Tough talk from Gordhan as Eskom hits crisis mode
‘Working around clock to prevent dark Christmas’
Public enterprises minister Pravin Gordhan has warned former Eskom managers to leave their replacements alone and let the current board members do their job.
“We would like to send a message to those who like to issue tweets, former managers in Eskom – can you please take your hands off Eskom,” Gordhan said in Johannesburg on Thursday afternoon.
Gordhan – with Eskom chair Jabu Mabuza, Eskom CEO Phakamani Hadebe and other board members – was addressing the media on the affairs at the power utility.
It was not entirely clear who Gordhan was referring to, but former acting CEO Matshela Koko has been a vocal critic of Eskom’s new leadership on Twitter since his resignation earlier in 2018.
“Go find a job which will keep you busy, because if you think you are the most skilled individual in town, I’m sure you will have a job to do,” Gordhan said.
“Leave the Eskom management and board to do their bit.
“Don’t try treasonous things which are going to let Eskom perform less than its potential, even with the constraints that we have at the moment.
“Leave us alone. There is a brave management team and board that has a piece of work to do. Let them do the piece of work.”
That “piece of work”, according to Gordhan, will mean no senior managers will be allowed to take leave this festive season as scheduled power cuts – under the guise of “load-shedding” – have hit the country over the past two weeks.
Gordhan said Eskom management would be working throughout the festive season to resolve the current challenges at the power utility.
Senior managers’ leave had been cancelled and they would be deployed to different power stations.
“Part of the assessment that they need to make is the level of skill that is there on the ground.
“There are excellent people who might be sitting here at Megawatt Park [Eskom’s headquarters], who have good skills and they are sitting behind a desk and operating a computer,” Gordhan said.
He said Eskom was in emergency mode and that when you were in a crisis “you deploy all your resources where they are most required”.
“Rather than sitting here, can we deploy them at power station level to provide the experience and the skill that is required to undertake some of the work?”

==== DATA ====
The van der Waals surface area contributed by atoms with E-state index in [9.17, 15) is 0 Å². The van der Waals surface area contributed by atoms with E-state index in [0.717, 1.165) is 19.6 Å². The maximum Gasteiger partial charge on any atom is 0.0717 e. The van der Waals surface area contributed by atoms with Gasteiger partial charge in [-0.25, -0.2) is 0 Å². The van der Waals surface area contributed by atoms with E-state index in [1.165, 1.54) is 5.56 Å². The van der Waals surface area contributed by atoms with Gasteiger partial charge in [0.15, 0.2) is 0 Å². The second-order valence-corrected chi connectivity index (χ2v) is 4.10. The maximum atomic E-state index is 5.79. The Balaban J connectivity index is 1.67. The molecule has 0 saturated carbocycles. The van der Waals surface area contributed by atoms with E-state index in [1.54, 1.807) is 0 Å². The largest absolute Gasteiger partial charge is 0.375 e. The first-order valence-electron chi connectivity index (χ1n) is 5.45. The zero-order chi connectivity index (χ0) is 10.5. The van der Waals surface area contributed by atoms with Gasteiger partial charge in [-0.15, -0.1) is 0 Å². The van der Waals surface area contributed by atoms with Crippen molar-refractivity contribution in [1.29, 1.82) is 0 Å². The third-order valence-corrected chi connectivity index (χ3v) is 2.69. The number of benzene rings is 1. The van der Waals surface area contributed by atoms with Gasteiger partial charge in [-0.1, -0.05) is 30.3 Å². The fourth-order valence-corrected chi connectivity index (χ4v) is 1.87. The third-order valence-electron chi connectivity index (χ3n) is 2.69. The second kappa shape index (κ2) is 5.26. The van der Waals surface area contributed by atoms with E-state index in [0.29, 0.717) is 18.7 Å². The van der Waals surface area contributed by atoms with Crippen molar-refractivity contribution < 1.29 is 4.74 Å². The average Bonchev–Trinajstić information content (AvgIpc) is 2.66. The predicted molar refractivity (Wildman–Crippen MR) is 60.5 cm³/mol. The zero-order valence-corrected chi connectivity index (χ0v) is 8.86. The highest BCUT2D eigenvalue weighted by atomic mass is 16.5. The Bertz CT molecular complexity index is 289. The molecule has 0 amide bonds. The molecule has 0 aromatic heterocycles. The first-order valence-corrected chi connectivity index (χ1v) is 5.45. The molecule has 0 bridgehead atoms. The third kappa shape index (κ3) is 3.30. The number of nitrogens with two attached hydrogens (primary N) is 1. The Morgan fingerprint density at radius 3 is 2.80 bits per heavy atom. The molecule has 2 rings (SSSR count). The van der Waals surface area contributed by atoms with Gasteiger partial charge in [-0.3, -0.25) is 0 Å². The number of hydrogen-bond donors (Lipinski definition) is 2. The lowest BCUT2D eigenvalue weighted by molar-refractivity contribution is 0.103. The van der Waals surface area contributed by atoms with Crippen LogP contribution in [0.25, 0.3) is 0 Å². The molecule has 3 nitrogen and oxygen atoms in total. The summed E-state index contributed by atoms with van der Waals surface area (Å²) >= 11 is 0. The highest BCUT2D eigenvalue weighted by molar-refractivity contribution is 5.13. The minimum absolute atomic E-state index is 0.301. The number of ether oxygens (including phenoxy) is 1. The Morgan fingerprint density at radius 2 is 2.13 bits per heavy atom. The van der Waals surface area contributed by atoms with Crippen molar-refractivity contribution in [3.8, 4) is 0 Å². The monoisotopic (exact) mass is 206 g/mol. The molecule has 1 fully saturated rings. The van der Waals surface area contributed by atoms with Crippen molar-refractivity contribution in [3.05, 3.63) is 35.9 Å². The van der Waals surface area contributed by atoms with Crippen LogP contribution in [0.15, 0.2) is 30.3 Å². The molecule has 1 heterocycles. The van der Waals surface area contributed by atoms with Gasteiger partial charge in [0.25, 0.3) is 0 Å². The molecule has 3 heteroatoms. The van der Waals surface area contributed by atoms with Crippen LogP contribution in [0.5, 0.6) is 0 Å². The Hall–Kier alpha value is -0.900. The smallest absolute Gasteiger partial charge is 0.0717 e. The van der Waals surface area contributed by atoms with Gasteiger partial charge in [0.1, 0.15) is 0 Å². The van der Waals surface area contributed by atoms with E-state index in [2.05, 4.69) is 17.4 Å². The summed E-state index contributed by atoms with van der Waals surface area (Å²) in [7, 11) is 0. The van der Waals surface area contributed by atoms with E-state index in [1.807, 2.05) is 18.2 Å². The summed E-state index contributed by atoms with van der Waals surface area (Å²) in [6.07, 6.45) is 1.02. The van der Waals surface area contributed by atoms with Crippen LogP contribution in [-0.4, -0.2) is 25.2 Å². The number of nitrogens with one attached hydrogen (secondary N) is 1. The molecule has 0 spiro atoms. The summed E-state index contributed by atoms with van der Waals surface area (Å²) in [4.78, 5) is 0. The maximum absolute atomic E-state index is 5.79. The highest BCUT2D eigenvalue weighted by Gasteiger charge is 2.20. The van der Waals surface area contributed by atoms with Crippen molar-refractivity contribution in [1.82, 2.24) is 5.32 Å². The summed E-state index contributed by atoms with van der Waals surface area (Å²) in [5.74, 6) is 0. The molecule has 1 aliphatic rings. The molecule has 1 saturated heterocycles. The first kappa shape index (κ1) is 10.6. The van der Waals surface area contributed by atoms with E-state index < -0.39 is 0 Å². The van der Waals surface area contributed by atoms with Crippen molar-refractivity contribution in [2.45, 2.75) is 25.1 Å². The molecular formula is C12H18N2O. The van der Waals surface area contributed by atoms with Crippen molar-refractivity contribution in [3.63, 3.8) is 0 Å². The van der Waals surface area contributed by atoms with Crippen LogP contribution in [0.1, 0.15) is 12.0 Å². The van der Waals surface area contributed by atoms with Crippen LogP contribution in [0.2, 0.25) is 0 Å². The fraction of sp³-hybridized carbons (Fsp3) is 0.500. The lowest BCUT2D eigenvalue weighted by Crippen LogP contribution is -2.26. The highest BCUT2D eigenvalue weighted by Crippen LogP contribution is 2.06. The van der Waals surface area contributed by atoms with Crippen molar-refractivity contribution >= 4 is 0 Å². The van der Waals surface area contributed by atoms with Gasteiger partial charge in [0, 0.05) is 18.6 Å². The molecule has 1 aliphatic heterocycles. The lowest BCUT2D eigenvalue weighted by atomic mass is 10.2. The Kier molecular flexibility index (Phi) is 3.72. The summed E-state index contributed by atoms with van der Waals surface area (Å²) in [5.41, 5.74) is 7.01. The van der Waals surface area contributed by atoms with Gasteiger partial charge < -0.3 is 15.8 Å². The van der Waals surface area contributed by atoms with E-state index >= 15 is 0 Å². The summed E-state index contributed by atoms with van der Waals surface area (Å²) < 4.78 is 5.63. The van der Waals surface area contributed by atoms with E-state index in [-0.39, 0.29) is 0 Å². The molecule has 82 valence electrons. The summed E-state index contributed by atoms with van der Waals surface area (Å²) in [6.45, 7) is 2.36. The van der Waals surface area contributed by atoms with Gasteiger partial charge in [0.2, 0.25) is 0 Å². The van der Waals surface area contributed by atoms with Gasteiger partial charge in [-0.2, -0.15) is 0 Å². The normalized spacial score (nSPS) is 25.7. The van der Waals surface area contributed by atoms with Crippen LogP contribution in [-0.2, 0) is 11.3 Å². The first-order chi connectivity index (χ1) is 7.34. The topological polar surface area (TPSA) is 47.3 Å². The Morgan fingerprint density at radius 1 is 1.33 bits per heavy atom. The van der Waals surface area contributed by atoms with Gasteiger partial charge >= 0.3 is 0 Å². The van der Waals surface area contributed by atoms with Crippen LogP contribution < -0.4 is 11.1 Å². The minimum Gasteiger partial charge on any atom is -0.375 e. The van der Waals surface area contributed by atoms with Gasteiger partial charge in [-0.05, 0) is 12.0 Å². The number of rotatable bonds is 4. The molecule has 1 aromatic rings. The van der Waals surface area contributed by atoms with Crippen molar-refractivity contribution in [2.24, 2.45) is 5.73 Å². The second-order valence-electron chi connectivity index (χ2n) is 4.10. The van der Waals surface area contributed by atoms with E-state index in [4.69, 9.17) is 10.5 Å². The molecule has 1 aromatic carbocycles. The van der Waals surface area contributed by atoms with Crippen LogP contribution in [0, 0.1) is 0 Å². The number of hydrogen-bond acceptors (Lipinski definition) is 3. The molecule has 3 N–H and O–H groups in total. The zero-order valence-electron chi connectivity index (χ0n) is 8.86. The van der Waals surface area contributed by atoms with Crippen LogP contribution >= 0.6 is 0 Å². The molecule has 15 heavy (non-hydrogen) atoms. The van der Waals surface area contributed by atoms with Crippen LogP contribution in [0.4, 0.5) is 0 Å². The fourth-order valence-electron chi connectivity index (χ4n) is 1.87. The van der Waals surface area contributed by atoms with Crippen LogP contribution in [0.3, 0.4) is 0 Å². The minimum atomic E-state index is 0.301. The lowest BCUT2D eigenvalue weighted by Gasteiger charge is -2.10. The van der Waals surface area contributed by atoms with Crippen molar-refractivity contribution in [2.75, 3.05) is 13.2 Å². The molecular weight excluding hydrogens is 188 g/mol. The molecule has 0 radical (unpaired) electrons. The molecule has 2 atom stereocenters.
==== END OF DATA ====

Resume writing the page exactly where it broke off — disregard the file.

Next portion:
The object was to end stage 2 power cuts. Gordhan said there were also concerns over the new Kusile and Medupi power plant projects.
Three units at Medupi and a number at Kusile were not providing the 7,800 megawatts of electricity as required.
“What we are discovering as a result of an investigation by Eskom is that the original manufacturers are doing a substandard job.
“There will be consequences for them going forward,” he said. His department had only one energy expert and the institution faced challenges in coal and diesel supply. Despite this, Gordhan said Eskom was working around the clock to prevent a dark Christmas.
To this end, power cuts were not expected between December 15 and January 15.
He has instructed the Eskom board to put together an action plan on a week-by-week basis.
“That plan must state very clearly who is taking responsibility, and what is expected in terms of assessing the key parts of the power station and where the weakness in this power station might be,” he said.
Mabuza said all South Africans were responsible for power cuts and it was a pain that the country had to bear.
“Either through our people or our government, but these are problems that we have all caused,” he said.
“There is a role that we all have to play – shareholders, providers of capital, staff, customers.
“This is the choice of pain we need to take going forward to try and put us back in a sustainable way.”
He said inadequate maintenance of power plants had added to the situation.
“We did not maintain like we should have maintained.
“Like all mechanical stuff, if you don’t maintain it, it is subject to wear and tear.”
Meanwhile, as ordinary consumers and business owners lament the rolling blackouts and debate the reasons behind it, the Middelburg Chamber of Commerce and Industry wants to know why coal is not being collected at Mpumalanga mines.
“There is no shortage of coal‚ there are about 170 coal mines that are being mined right now. There is enough coal‚” the chamber’s CEO, Anna-Marth Ott, said.
She said workers had informed her that coal was piling up at the mines. There were 170 coal mines within a 200km radius of Middelburg.
“Some of the workers are complaining that they are not getting their performance bonuses because the coal is not being collected by Eskom.
“We barely survived the previous load-shedding. We would like to get this problem solved.”
Eskom spokesperson Khulu Phasiwe admitted there was a shortage of coal‚ but stressed that it was not the main reason for load-shedding.
“We are having load-shedding because there is not enough generating capacity,” he said.
“We didn’t say anything about coal. Some people have their agendas.”
He said a number of generating units were still out of service due to breakdowns.
Phasiwe said many of the mines in the Middelburg area did not supply coal to Eskom.
“She [Ott] needs to tell us who these people are that she is referring to.
“We need to know whether these are registered Eskom suppliers – if they are registered Eskom suppliers, surely then they should have a servicelevel agreement with Eskom‚” Phasiwe said.
He said some of the mines‚ unable to sell coal to markets overseas‚ possibly wanted to sell it to Eskom at higher prices.
Eskom signed 27 contracts since the beginning of 2018 to get coal to its power stations.
“You cannot just buy coal from people who say they have coal,” Phasiwe said.
“Coal has to meet a certain level of specification that Eskom wants.”
Phasiwe said maintenance teams were working hard to bring the units back to service.